Tomatoes: easy to say, but do you really know them?

Tomatoes: easy to say, but do you really know them?

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Beautiful, round. Or long and sinuous. Big, small, very small. Always fragrant.
Strictly red, but also yellow. Saying tomato means opening a world of scents, textures, and thoughts that run through two regions of Italy for which the sun is a reason for existence:
Campania and Sicily. While in the former, the San Marzano, a noble DOP product with a long shape, reigns supreme; in Sicily, it’s primarily the Pachino IGP with its four varieties that stands out.

Campania, at the court of its majesty, the San Marzano

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In Campania, the San Marzano tomato from the Agro Sarnese Nocerino dictates the law of taste, also known as the “red gold” for its invaluable economic value.
Thanks to the flavor and consistency of its pulp, it is perfectly suited for transformation into peeled or pureed forms of every aroma and consistency,
but also perfect for fresh sauces to dress pasta, meatballs, and, of course, Neapolitan pizza.

But the geography of tomatoes in Campania is vast, and in addition to the San Marzano DOP, it includes some gems: from the Re Umberto tomato,
known as the Fiascone, elected as the tomato of the Amalfi Coast. It is used for home preserves, but above all for the inimitable pizzas of the city of Tramonti.
And then there is the Pomodorino del Piennolo del Vesuvio DOP: iconic of Naples, this tomato, famous for its dramatic presentation in beautiful clusters, is also present in Neapolitan nativity scenes.
Also known as the tomato that grows without water (due to the scarcity of water on Vesuvius), it can be either yellow or red.
Perfect for homemade purees for preserves, it is versatile in the kitchen and can be paired with any dish.
Not to forget the Corbarino tomato, grown on vine terraces of the Monti Lattari, and the Pomodorino di Rofrano, cultivated in Cilento and perfect for fish dishes.

Pachino Tomato, a Sicilian king that goes the extra mile

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Pachino is a highly varied and versatile vegetable that is born, grows, and is harvested in the Pachino, Portopalo, Noto, and Ispica area in the province of Syracuse.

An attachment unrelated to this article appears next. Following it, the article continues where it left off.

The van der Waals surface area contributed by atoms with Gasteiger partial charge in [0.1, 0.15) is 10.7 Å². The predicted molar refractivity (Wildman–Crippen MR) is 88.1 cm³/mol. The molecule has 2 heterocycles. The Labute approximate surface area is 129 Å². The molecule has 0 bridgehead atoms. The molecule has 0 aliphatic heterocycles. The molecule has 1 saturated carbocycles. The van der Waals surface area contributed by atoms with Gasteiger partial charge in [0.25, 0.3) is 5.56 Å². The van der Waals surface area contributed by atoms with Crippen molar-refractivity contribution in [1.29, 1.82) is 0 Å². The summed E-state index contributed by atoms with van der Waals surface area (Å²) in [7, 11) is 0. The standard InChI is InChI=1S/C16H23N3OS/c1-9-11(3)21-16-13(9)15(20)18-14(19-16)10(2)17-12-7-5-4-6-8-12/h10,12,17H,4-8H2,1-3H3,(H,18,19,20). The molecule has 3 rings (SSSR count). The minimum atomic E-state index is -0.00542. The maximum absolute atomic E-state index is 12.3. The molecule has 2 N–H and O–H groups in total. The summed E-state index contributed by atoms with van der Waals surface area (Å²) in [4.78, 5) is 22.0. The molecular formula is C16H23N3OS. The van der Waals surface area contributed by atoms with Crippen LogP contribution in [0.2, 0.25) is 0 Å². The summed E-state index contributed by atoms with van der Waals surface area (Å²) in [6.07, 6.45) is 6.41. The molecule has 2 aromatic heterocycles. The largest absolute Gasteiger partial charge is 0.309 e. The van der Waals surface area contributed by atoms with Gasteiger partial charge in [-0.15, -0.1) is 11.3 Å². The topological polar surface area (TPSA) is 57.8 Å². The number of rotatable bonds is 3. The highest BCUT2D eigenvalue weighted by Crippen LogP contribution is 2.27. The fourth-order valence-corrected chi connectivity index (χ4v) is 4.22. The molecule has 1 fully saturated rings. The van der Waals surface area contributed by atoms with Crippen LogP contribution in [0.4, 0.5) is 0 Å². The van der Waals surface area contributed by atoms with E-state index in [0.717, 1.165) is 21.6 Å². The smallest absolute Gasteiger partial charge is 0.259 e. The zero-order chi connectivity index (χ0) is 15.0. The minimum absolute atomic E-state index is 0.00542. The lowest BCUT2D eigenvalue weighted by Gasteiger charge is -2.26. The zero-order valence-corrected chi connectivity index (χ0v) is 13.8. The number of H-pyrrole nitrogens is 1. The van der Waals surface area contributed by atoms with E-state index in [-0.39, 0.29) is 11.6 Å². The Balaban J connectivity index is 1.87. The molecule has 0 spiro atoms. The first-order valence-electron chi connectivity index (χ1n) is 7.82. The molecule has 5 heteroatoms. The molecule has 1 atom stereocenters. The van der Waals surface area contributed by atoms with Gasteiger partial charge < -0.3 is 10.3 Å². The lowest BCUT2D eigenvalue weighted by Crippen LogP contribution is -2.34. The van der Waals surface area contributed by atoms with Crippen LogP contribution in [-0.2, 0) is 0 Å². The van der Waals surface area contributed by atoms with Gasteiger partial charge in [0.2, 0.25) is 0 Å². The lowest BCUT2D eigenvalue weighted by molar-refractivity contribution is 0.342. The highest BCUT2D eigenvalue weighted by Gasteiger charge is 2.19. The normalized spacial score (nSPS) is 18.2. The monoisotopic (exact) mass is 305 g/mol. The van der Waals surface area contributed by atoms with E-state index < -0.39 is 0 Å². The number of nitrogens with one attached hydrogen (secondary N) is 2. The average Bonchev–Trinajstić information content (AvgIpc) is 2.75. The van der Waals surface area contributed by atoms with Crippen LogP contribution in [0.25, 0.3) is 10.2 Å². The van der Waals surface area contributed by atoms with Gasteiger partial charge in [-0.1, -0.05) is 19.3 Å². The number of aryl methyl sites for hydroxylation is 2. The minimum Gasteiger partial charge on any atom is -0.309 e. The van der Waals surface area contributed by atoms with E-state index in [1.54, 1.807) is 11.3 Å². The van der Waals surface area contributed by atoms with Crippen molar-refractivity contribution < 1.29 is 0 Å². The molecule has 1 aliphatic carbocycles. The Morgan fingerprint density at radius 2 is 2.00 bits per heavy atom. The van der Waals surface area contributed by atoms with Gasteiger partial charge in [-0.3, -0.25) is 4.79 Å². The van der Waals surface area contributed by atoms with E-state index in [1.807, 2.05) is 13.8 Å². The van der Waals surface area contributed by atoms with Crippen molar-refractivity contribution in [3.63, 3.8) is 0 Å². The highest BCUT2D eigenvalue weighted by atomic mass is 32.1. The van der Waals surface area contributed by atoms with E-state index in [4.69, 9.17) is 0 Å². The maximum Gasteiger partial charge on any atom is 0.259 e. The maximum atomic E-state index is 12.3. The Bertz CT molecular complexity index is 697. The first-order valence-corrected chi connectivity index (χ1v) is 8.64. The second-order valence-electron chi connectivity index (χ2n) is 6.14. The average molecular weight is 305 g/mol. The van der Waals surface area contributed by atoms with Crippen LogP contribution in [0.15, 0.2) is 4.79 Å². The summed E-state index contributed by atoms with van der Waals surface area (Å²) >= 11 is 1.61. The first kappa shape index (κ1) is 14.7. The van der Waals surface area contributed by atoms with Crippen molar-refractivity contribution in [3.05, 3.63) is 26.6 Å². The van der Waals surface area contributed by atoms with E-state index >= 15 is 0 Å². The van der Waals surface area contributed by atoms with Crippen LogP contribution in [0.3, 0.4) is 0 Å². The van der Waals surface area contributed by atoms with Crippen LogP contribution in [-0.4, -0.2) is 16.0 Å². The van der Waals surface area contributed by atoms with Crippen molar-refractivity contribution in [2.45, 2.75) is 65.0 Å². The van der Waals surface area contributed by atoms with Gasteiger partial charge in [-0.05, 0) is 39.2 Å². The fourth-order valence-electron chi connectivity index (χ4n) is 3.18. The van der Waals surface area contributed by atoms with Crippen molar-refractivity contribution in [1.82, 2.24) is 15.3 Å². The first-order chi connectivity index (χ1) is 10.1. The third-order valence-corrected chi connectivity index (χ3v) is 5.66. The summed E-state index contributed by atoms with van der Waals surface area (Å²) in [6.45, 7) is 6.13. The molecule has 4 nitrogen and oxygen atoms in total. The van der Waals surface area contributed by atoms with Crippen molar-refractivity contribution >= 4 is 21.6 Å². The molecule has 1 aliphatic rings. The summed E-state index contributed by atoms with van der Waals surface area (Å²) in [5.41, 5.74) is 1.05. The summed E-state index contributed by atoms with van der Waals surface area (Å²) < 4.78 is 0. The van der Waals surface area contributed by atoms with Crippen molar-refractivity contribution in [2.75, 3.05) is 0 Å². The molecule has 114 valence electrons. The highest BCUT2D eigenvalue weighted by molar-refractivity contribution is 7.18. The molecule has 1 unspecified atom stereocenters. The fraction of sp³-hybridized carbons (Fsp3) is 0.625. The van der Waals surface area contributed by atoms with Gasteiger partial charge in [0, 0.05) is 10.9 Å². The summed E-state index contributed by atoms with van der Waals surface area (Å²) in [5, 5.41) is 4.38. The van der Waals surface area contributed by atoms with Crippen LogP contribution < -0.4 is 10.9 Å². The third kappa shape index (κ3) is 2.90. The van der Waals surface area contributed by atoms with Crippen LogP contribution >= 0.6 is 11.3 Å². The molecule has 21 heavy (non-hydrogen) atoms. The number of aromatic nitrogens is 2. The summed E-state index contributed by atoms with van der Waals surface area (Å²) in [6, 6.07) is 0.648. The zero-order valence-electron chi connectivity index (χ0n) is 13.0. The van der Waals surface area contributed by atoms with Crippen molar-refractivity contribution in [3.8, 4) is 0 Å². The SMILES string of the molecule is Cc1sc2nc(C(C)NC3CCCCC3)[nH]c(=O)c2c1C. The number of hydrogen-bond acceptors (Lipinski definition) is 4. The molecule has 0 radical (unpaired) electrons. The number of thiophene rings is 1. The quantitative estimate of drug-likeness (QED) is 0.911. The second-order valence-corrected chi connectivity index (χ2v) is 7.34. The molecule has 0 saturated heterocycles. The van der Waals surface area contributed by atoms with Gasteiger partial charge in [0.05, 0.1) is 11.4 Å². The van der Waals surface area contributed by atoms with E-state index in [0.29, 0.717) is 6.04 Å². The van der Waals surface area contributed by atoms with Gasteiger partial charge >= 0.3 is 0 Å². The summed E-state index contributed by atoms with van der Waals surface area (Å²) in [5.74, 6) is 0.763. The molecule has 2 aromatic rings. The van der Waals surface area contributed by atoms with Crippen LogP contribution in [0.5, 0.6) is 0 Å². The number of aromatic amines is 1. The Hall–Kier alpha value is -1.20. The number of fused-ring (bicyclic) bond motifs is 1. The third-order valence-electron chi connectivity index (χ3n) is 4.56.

There are four types on the market for this tomato: the cherry variety is the one that has the greatest notoriety;
alongside it, there is also the smooth round in its single fruit and cluster varieties and the ribbed, bright green tomato, recognizable for the green rays that branch out from the stem on the surface.
Since January 2017, the IGP label has also been recognized for Plum and Mini-Plum varieties, the so-called datterino.
Pachino tomatoes are excellent for Mediterranean sauces to dress pasta, but they can also be enjoyed raw in fresh and healthy salads.

Agromonte: the sun of Sicily

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The sun of Sicily illuminates with products from Agromonte, a brand that cultivates and processes its products in the sunny province of Ragusa.
Among those available online, we find the Ciliegino Tomato Sauce with aromatic herbs enclosed in a small amber-colored glass bottle to protect the product from light.
The sauce is already seasoned with celery, carrots, onion, basil, and extra virgin olive oil, and is ready to use. Just heat it slightly and add it to pasta and enjoy it in all its sweetness.
And then there’s also the Datterino Tomato Sauce with aromatic herbs, also available in the Bio version.
On, of course, the Ciliegino Tomato Puree cannot be missing (excellent and indispensable for a perfect Margherita pizza).

ItalianaVera: the scent of Campania

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The warm Campanian soil is available on thanks to the products of ItalianaVera, all characterized by a modern and captivating packaging, with milk cartons that, in terms of colors,
look like small works of art that wink at pop art, and glass jars with original shapes.
Among those that can be ordered and received at home, we find milk cartons of Pomodorino Spunzillo, the tomato of the Vulcano, and Pomodoro Corbarino;
while among the jars stands out the Corbarino tomato from the Monti Lattari and the Pummarulella of the yellow tomato.
But whether in jars or in cartons, the result remains the same: all these tomatoes, immersed in their juice, give recipes an intense taste of freshly picked tomatoes.
Excellent to consume, in addition to pasta, also raw on pizzas and bruschettas.

Enjoy your tomato with!

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